Let's face it.
At "my age", myself and my peers are looking more toward the journey ahead. We are spending less time looking back over our shoulders and all that has brought us to this season of life.
Oh, there will always be fits of nostalgia, bursts of wistfulness. For the most part, though, it seems we are asking questions like Where am I heading? How are the kids doing? How are my friendships; are they current?
And we think about our legacy -- our non-monetary inheritance we will leave to our children and our grandchildren.
Have we taught them to love the things of eternity?
Have we lived out our faith in such a way that they, too, are storing up treasures in heaven where moth and rust do not corrupt?
Also these days we're doing away with mirrors; I am, anyways. Oh, they're handy for brushing hair and applying makeup and making sure there's no residual guacamole in between the teeth...but for our reflection -- to really see who we are -- we need to look into the faces of our peers. In the wrinkles, the laugh lines, the battle scars, the deep and knowing eyes, we see ourselves too. We see our own reflection.
We get this glimpse, this insight, this Aha! moment. And we get to really see how we're doing.
What you may sometimes forget is, while you are looking to your friend for affirmation, she is looking into your eyes and quietly thanking God that you show up in the middle of her mess. You show up when she is hurting.
She sees in you her biggest cheerleader. You may not realize this, but you are helping her navigate the crooked scary places in her own jagged journey. Yes, you. You come to the middle of where she is; the middle of her mess -- and you see her and know her pain because maybe you've experienced something like it. Maybe you've endured the pain and crossed safely to the other side.
In some seasons, it might be her turn to see you. And what she might see, reflected in your eyes, is your heart -- your heavy heart, heavy like a stone. A heart burdened with worry over a rebellious child. Or sad with regret over an argument, an unkind word, a rift in a relationship. She senses you are aching for things to just be okay again. Her gaze looks past the surface cheer and sees your bitter, closed heart, scabbed over with unforgiveness.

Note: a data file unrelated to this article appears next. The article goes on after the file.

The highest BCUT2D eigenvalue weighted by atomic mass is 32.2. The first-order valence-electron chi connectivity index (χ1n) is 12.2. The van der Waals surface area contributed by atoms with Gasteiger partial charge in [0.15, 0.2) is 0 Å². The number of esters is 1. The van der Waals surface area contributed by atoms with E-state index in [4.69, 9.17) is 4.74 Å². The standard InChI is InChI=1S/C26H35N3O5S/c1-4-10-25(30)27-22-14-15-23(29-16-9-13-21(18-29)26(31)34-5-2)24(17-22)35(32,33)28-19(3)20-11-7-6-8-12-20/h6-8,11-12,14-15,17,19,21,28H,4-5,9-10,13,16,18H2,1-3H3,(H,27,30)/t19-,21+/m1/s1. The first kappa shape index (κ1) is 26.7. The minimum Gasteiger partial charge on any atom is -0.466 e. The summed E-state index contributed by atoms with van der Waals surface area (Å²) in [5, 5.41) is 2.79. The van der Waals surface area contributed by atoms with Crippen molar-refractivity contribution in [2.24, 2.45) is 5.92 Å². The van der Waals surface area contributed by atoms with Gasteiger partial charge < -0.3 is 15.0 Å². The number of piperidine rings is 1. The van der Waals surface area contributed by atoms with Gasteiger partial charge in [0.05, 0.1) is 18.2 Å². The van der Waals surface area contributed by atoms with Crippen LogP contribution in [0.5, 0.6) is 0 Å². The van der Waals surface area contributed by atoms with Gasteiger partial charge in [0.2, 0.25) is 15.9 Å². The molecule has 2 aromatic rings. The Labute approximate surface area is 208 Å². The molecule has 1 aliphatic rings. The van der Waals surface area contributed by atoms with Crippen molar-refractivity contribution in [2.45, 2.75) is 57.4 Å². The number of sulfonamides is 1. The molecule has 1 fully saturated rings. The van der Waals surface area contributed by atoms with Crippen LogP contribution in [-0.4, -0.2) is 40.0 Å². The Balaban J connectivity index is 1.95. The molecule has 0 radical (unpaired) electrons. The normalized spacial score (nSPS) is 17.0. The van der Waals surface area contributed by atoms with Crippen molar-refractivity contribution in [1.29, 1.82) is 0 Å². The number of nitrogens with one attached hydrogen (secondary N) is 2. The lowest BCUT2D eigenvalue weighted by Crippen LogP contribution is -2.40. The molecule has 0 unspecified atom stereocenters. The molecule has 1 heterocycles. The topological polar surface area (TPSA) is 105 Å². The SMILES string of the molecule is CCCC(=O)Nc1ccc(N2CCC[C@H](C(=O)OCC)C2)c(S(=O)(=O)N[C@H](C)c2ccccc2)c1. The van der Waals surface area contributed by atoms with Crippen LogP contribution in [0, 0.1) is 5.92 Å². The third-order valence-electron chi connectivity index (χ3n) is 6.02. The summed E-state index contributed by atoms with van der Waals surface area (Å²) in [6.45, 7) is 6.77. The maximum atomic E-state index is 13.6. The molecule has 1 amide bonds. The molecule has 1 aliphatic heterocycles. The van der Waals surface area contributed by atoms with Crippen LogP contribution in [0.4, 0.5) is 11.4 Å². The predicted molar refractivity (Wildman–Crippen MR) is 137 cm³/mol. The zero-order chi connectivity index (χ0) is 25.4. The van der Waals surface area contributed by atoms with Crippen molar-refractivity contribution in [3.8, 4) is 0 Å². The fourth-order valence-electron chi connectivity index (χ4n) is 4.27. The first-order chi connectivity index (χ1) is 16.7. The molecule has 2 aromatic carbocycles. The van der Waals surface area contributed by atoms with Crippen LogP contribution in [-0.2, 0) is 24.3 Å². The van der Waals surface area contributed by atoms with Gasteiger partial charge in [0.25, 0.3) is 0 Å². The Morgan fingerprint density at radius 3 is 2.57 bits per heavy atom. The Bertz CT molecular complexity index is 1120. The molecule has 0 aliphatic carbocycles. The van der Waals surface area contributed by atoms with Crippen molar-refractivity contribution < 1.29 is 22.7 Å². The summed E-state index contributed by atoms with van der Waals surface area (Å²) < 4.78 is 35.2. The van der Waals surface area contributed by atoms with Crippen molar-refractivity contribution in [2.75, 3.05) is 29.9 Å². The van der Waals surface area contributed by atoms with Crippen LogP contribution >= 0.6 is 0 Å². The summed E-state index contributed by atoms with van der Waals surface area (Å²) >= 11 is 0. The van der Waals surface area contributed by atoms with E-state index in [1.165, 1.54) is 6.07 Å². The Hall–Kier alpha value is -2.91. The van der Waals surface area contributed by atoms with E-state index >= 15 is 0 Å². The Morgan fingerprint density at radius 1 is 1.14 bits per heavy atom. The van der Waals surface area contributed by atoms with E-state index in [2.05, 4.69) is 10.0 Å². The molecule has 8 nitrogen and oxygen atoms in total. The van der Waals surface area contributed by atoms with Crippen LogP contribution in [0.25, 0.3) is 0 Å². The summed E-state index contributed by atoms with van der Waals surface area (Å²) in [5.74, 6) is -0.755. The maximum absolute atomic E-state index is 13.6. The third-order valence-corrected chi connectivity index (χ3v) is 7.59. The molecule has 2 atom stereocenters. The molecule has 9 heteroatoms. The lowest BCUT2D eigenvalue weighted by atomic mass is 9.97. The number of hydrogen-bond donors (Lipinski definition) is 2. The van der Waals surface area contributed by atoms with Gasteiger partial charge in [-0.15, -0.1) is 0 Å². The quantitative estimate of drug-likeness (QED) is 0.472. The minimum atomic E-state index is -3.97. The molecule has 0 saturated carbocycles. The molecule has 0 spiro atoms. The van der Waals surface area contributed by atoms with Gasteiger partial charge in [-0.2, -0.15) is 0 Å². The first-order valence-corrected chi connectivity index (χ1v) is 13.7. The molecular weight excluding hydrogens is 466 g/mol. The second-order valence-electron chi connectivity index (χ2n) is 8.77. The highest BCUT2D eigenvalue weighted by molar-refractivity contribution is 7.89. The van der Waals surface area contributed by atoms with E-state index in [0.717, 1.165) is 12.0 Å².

Unforgiveness gathers momentum, and becomes swift and deliberate, like a raging river. So there's this amazing story in the Bible. It's the book of Joshua in the Old Testament. In there, you'll read about the entire nation of Israel crossing this river in one day's time. They crossed while the river was at flood stage! What happened was a miracle: the priests were instructed to carry the ark of the testimony into the river. As soon as their feet touched the water's edge, the water from upstream stopped flowing. It piled up in a heap a great distance away, while the water flowing the other way was completely cut off. Can you even imagine?
The thing about your heart is, God can restore it. He can do anything. Even bring a salve to your scabbed over hurts, gently unfold your fistfuls of fury.
He can run interference -- send in your testimony, carried by your friends, who hold your story and at the powerful hand of God, see you safely to the other side. You will look back and see that you have crossed the Jordan. And that's no small thing.
"Lord, help me to stand in the hurtful places next to my dear friend. Help me to gently lead her to the river's edge and together we'll dip our reluctant toes into our own raging waters of anger and resentment. May we find ourselves standing in the middle on dry ground.
And may she stand on her regrets and use them as launching pads to better days ahead.